I climate changes are transforming the planet and to be at risk is also the grain. This cereal, essential for the sustenance of humanity, has to deal with various threats and to find the key tofuture feeding scientists turn to the past. A new project aims, then, to analyze the genetics of wheat varieties kept at the Natural History Museum to build the resilience.
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A team from the Natural History Museum in London thought about how to make wheat more resistant to climate change. The researchers decided to analyze the archives, which contain 12,000 samples of the cereal, which also date back to 1700. Each sample, made up of dry leaves, stems and/or ears, bears on thelabel place and date of collection. In the collection there is also a variety of wild wheat obtained from James Cook. Scientists aim to map genetically the most promising species, i.e. those potentially capable of to adapt to new climate and parasites. There digitizationin progress, of the entire archive will facilitate the comparison.
Wheat, climate change and nutrition
Climate change is making it difficult for wheat to survive. In the world the extreme weather events they are multiplying and both heat waves and droughts, as well as violent rainfall, threaten crops. According to estimates, if the temperature were to grow by another 1°C, wheat production would drop by 6.4%. Every year pesticides e diseases they then reduce the harvest by a fifth compared to forecasts and the global warming contributes to their spread. The war in Ukraine aggravates the situation and the future prospects are worrying. Wheat is, in fact, a staple food of the diet, given that it is used in the preparation of bread, pasta, baked goods and desserts.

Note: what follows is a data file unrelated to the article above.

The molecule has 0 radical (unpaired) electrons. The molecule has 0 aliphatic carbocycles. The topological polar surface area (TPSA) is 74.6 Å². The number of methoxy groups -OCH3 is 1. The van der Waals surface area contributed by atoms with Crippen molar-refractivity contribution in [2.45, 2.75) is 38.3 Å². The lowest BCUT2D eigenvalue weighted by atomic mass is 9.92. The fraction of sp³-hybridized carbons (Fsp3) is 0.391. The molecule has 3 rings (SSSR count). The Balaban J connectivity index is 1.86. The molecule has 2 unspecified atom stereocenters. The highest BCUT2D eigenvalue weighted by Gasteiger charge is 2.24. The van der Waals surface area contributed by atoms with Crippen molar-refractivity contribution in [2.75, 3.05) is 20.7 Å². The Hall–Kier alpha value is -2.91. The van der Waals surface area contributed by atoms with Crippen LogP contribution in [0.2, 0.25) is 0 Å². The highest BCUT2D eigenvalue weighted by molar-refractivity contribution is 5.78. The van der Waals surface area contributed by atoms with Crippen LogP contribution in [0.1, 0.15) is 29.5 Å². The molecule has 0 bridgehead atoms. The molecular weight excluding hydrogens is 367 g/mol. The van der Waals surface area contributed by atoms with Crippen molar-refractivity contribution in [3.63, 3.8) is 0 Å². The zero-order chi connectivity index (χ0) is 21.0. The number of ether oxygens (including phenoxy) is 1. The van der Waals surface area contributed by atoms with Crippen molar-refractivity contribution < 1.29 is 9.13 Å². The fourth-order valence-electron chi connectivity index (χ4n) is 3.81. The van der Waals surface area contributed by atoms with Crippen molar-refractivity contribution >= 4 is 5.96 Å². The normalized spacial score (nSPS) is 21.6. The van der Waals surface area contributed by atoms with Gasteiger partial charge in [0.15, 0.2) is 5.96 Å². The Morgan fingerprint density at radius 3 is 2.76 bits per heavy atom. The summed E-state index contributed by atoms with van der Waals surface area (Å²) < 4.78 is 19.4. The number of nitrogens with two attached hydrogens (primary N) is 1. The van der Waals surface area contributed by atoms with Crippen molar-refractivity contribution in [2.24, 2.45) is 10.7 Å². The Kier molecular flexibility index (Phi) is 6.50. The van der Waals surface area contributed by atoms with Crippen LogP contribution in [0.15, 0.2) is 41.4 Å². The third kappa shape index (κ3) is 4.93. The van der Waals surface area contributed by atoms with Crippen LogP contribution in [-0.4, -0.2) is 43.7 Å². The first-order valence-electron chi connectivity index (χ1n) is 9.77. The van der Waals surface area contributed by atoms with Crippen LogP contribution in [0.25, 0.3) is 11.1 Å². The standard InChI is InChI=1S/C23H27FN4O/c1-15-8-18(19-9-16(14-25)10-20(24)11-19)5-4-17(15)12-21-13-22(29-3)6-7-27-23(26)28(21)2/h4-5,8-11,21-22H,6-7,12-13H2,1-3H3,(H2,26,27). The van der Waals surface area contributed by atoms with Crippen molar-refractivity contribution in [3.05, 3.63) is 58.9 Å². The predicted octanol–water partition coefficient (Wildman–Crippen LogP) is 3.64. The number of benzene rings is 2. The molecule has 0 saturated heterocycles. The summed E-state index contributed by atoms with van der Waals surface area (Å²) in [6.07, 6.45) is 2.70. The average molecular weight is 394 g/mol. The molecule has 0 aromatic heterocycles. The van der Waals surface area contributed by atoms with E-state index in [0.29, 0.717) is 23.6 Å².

From the wheat of the past to that of the future
To make wheat more resistant to climate change, analysis genetics of species that were once widespread on Earth is a great resource. Thanks to it, scientists can, in fact, examine the characteristics of crops prima of the advent of modern agricultural techniques. Between the 1950s and 1960s, the tendency to favor the most productive varieties of wheat significantly reduced the diversity genetics out there.
Today, researchers aim to identify the “winning” genes, and then bring them back to the present. The classic crossing mechanisms will thus be joined by those of genetic engineering. Through genomic editing it is, in fact, now possible to intervene in a rather precise way. The objectives also include the development of crops that contain higher quantities of nutrients.
I projects they are already proving to be effective in developing wheat capable of surviving climate change. The researchers of the John Innes Center in Norwich they have already used their 100-year-old seed collections to create more disease-resistant crosses. According to estimates the population world will, however, reach 9.3 billion people by 2050 and the way to make up for the requirement of wheat is still long.